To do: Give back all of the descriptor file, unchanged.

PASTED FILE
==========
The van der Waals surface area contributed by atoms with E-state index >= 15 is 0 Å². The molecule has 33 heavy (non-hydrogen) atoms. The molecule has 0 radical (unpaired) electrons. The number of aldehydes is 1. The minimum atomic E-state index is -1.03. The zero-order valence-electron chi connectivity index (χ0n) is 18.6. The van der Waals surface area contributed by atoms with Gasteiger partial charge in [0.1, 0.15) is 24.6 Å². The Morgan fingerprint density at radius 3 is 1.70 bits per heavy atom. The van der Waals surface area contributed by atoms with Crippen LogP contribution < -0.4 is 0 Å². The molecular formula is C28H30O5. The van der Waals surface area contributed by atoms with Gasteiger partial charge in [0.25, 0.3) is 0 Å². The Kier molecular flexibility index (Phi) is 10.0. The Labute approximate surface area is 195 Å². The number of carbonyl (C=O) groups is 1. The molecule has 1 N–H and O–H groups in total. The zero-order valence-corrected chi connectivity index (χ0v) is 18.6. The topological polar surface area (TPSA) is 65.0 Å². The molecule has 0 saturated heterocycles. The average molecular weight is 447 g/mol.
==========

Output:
The van der Waals surface area contributed by atoms with E-state index >= 15 is 0 Å². The molecule has 33 heavy (non-hydrogen) atoms. The molecule has 0 radical (unpaired) electrons. The number of aldehydes is 1. The minimum atomic E-state index is -1.03. The zero-order valence-electron chi connectivity index (χ0n) is 18.6. The van der Waals surface area contributed by atoms with Gasteiger partial charge in [0.1, 0.15) is 24.6 Å². The Morgan fingerprint density at radius 3 is 1.70 bits per heavy atom. The van der Waals surface area contributed by atoms with Crippen LogP contribution < -0.4 is 0 Å². The molecular formula is C28H30O5. The van der Waals surface area contributed by atoms with Gasteiger partial charge in [0.25, 0.3) is 0 Å². The Kier molecular flexibility index (Phi) is 10.0. The Labute approximate surface area is 195 Å². The number of carbonyl (C=O) groups is 1. The molecule has 1 N–H and O–H groups in total. The zero-order valence-corrected chi connectivity index (χ0v) is 18.6. The topological polar surface area (TPSA) is 65.0 Å². The molecule has 0 saturated heterocycles. The average molecular weight is 447 g/mol.